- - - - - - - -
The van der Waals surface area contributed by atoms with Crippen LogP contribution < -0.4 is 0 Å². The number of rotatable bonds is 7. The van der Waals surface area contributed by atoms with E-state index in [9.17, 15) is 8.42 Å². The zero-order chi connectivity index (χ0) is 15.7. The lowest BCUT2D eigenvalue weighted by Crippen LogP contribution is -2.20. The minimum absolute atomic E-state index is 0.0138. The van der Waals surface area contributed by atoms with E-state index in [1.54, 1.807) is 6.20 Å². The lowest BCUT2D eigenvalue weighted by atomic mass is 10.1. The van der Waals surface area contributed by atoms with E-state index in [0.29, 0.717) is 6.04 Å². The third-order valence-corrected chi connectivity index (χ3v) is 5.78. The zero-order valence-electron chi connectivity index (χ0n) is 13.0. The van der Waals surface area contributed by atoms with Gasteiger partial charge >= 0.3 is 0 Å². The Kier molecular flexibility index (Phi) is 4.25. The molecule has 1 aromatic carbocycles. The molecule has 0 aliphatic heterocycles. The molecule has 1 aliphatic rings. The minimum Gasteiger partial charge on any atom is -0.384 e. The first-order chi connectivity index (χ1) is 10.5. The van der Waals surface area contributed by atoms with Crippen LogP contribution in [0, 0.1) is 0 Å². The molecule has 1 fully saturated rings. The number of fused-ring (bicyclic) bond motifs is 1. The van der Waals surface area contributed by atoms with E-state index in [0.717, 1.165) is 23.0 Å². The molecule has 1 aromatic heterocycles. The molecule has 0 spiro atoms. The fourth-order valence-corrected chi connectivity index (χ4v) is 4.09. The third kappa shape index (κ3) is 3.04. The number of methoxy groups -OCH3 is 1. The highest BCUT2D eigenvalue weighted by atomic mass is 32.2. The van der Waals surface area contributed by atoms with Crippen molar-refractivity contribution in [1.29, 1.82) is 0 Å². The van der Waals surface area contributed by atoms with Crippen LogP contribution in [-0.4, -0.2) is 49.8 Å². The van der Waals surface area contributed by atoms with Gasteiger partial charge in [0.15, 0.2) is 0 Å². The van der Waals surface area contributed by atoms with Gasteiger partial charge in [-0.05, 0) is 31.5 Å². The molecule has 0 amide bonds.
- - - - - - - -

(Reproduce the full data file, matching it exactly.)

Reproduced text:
The van der Waals surface area contributed by atoms with Crippen LogP contribution < -0.4 is 0 Å². The number of rotatable bonds is 7. The van der Waals surface area contributed by atoms with E-state index in [9.17, 15) is 8.42 Å². The zero-order chi connectivity index (χ0) is 15.7. The lowest BCUT2D eigenvalue weighted by Crippen LogP contribution is -2.20. The minimum absolute atomic E-state index is 0.0138. The van der Waals surface area contributed by atoms with E-state index in [1.54, 1.807) is 6.20 Å². The lowest BCUT2D eigenvalue weighted by atomic mass is 10.1. The van der Waals surface area contributed by atoms with E-state index in [0.29, 0.717) is 6.04 Å². The third-order valence-corrected chi connectivity index (χ3v) is 5.78. The zero-order valence-electron chi connectivity index (χ0n) is 13.0. The van der Waals surface area contributed by atoms with Gasteiger partial charge >= 0.3 is 0 Å². The Kier molecular flexibility index (Phi) is 4.25. The molecule has 1 aromatic carbocycles. The molecule has 0 aliphatic heterocycles. The molecule has 1 aliphatic rings. The minimum Gasteiger partial charge on any atom is -0.384 e. The first-order chi connectivity index (χ1) is 10.5. The van der Waals surface area contributed by atoms with Crippen LogP contribution in [0, 0.1) is 0 Å². The molecule has 1 fully saturated rings. The number of fused-ring (bicyclic) bond motifs is 1. The van der Waals surface area contributed by atoms with E-state index in [0.717, 1.165) is 23.0 Å². The molecule has 1 aromatic heterocycles. The molecule has 0 spiro atoms. The fourth-order valence-corrected chi connectivity index (χ4v) is 4.09. The third kappa shape index (κ3) is 3.04. The number of methoxy groups -OCH3 is 1. The highest BCUT2D eigenvalue weighted by atomic mass is 32.2. The van der Waals surface area contributed by atoms with Crippen molar-refractivity contribution in [1.29, 1.82) is 0 Å². The van der Waals surface area contributed by atoms with Crippen LogP contribution in [-0.4, -0.2) is 49.8 Å². The van der Waals surface area contributed by atoms with Gasteiger partial charge in [0.15, 0.2) is 0 Å². The van der Waals surface area contributed by atoms with Gasteiger partial charge in [-0.05, 0) is 31.5 Å². The molecule has 0 amide bonds.